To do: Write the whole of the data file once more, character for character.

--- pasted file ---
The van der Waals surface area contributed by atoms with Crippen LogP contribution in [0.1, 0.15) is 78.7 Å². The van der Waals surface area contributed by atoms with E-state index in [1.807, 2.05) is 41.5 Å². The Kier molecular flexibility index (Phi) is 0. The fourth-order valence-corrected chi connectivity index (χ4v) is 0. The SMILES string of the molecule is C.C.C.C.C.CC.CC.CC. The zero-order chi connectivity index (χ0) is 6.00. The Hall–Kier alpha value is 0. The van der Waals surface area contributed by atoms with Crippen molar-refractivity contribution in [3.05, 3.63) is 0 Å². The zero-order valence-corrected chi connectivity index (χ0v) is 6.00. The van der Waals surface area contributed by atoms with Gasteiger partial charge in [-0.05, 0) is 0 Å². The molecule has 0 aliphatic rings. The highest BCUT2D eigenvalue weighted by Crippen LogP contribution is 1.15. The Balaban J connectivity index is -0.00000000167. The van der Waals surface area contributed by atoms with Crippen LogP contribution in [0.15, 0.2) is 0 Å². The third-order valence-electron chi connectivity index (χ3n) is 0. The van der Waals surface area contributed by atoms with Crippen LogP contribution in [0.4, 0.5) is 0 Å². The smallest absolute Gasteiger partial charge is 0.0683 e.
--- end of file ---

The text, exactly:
The van der Waals surface area contributed by atoms with Crippen LogP contribution in [0.1, 0.15) is 78.7 Å². The van der Waals surface area contributed by atoms with E-state index in [1.807, 2.05) is 41.5 Å². The Kier molecular flexibility index (Phi) is 0. The fourth-order valence-corrected chi connectivity index (χ4v) is 0. The SMILES string of the molecule is C.C.C.C.C.CC.CC.CC. The zero-order chi connectivity index (χ0) is 6.00. The Hall–Kier alpha value is 0. The van der Waals surface area contributed by atoms with Crippen molar-refractivity contribution in [3.05, 3.63) is 0 Å². The zero-order valence-corrected chi connectivity index (χ0v) is 6.00. The van der Waals surface area contributed by atoms with Gasteiger partial charge in [-0.05, 0) is 0 Å². The molecule has 0 aliphatic rings. The highest BCUT2D eigenvalue weighted by Crippen LogP contribution is 1.15. The Balaban J connectivity index is -0.00000000167. The van der Waals surface area contributed by atoms with Crippen LogP contribution in [0.15, 0.2) is 0 Å². The third-order valence-electron chi connectivity index (χ3n) is 0. The van der Waals surface area contributed by atoms with Crippen LogP contribution in [0.4, 0.5) is 0 Å². The smallest absolute Gasteiger partial charge is 0.0683 e.